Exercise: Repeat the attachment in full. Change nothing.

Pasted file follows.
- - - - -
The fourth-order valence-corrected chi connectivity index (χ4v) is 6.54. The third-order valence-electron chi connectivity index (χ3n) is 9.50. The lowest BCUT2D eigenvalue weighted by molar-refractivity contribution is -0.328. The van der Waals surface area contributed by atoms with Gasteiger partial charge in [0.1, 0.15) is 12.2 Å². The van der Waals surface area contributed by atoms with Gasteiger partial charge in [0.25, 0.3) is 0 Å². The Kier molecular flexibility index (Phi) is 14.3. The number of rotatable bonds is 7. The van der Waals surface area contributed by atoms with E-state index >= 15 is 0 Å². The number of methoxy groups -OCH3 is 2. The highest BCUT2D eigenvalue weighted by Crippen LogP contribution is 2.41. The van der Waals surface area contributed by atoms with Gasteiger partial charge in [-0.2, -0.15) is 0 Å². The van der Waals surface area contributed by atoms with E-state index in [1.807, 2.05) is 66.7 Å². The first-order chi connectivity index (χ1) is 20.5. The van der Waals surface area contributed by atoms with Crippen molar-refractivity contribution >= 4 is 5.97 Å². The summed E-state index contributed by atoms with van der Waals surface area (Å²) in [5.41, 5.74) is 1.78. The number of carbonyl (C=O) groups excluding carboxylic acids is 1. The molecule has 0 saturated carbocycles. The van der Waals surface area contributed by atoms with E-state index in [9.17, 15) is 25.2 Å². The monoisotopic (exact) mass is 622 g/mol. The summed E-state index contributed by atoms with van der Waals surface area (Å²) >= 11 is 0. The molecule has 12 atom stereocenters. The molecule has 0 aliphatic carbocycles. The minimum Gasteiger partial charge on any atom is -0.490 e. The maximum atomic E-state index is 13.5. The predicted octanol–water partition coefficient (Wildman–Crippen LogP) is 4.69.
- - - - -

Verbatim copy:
The fourth-order valence-corrected chi connectivity index (χ4v) is 6.54. The third-order valence-electron chi connectivity index (χ3n) is 9.50. The lowest BCUT2D eigenvalue weighted by molar-refractivity contribution is -0.328. The van der Waals surface area contributed by atoms with Gasteiger partial charge in [0.1, 0.15) is 12.2 Å². The van der Waals surface area contributed by atoms with Gasteiger partial charge in [0.25, 0.3) is 0 Å². The Kier molecular flexibility index (Phi) is 14.3. The number of rotatable bonds is 7. The van der Waals surface area contributed by atoms with E-state index >= 15 is 0 Å². The number of methoxy groups -OCH3 is 2. The highest BCUT2D eigenvalue weighted by Crippen LogP contribution is 2.41. The van der Waals surface area contributed by atoms with Gasteiger partial charge in [-0.2, -0.15) is 0 Å². The van der Waals surface area contributed by atoms with E-state index in [1.807, 2.05) is 66.7 Å². The first-order chi connectivity index (χ1) is 20.5. The van der Waals surface area contributed by atoms with Crippen molar-refractivity contribution >= 4 is 5.97 Å². The summed E-state index contributed by atoms with van der Waals surface area (Å²) in [5.41, 5.74) is 1.78. The number of carbonyl (C=O) groups excluding carboxylic acids is 1. The molecule has 0 saturated carbocycles. The van der Waals surface area contributed by atoms with E-state index in [9.17, 15) is 25.2 Å². The monoisotopic (exact) mass is 622 g/mol. The summed E-state index contributed by atoms with van der Waals surface area (Å²) >= 11 is 0. The molecule has 12 atom stereocenters. The molecule has 0 aliphatic carbocycles. The minimum Gasteiger partial charge on any atom is -0.490 e. The maximum atomic E-state index is 13.5. The predicted octanol–water partition coefficient (Wildman–Crippen LogP) is 4.69.